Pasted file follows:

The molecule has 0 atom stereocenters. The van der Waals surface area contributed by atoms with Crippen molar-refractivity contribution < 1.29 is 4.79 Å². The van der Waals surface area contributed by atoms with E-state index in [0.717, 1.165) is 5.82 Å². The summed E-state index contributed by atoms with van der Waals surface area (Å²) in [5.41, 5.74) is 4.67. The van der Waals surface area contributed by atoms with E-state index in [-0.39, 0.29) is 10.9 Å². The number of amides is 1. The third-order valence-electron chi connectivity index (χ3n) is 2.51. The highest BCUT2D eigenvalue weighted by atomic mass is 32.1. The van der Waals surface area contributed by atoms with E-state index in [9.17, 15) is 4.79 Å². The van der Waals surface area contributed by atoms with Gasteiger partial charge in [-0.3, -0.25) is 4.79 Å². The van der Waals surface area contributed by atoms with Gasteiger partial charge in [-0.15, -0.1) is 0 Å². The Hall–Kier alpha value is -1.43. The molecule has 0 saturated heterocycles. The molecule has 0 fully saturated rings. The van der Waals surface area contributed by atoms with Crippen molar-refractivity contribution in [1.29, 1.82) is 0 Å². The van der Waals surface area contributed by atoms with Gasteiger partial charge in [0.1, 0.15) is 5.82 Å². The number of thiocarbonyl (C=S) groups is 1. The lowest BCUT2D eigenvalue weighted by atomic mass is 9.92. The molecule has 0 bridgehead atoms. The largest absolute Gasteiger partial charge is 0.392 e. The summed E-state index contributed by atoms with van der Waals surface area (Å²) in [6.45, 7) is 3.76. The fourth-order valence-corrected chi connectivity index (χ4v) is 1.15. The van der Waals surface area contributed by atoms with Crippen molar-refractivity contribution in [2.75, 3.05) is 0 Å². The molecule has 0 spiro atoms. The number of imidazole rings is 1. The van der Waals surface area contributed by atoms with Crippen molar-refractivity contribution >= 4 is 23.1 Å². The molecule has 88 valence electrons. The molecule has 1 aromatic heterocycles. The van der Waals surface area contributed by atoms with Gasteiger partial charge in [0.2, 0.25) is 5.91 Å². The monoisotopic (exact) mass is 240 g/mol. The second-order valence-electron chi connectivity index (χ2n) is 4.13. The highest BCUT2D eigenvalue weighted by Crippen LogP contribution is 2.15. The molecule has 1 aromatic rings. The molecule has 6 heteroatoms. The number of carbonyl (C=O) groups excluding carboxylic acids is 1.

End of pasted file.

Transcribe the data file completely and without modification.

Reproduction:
The molecule has 0 atom stereocenters. The van der Waals surface area contributed by atoms with Crippen molar-refractivity contribution < 1.29 is 4.79 Å². The van der Waals surface area contributed by atoms with E-state index in [0.717, 1.165) is 5.82 Å². The summed E-state index contributed by atoms with van der Waals surface area (Å²) in [5.41, 5.74) is 4.67. The van der Waals surface area contributed by atoms with E-state index in [-0.39, 0.29) is 10.9 Å². The number of amides is 1. The third-order valence-electron chi connectivity index (χ3n) is 2.51. The highest BCUT2D eigenvalue weighted by atomic mass is 32.1. The van der Waals surface area contributed by atoms with E-state index in [9.17, 15) is 4.79 Å². The van der Waals surface area contributed by atoms with Gasteiger partial charge in [-0.3, -0.25) is 4.79 Å². The van der Waals surface area contributed by atoms with Gasteiger partial charge in [-0.15, -0.1) is 0 Å². The Hall–Kier alpha value is -1.43. The molecule has 0 saturated heterocycles. The molecule has 0 fully saturated rings. The van der Waals surface area contributed by atoms with Crippen molar-refractivity contribution in [1.29, 1.82) is 0 Å². The van der Waals surface area contributed by atoms with Gasteiger partial charge in [0.1, 0.15) is 5.82 Å². The number of thiocarbonyl (C=S) groups is 1. The lowest BCUT2D eigenvalue weighted by atomic mass is 9.92. The molecule has 0 bridgehead atoms. The largest absolute Gasteiger partial charge is 0.392 e. The summed E-state index contributed by atoms with van der Waals surface area (Å²) in [6.45, 7) is 3.76. The fourth-order valence-corrected chi connectivity index (χ4v) is 1.15. The van der Waals surface area contributed by atoms with Crippen molar-refractivity contribution in [2.75, 3.05) is 0 Å². The molecule has 0 spiro atoms. The number of imidazole rings is 1. The van der Waals surface area contributed by atoms with Crippen molar-refractivity contribution >= 4 is 23.1 Å². The molecule has 88 valence electrons. The molecule has 1 aromatic heterocycles. The van der Waals surface area contributed by atoms with Gasteiger partial charge in [0.2, 0.25) is 5.91 Å². The monoisotopic (exact) mass is 240 g/mol. The second-order valence-electron chi connectivity index (χ2n) is 4.13. The highest BCUT2D eigenvalue weighted by Crippen LogP contribution is 2.15. The molecule has 1 aromatic rings. The molecule has 6 heteroatoms. The number of carbonyl (C=O) groups excluding carboxylic acids is 1.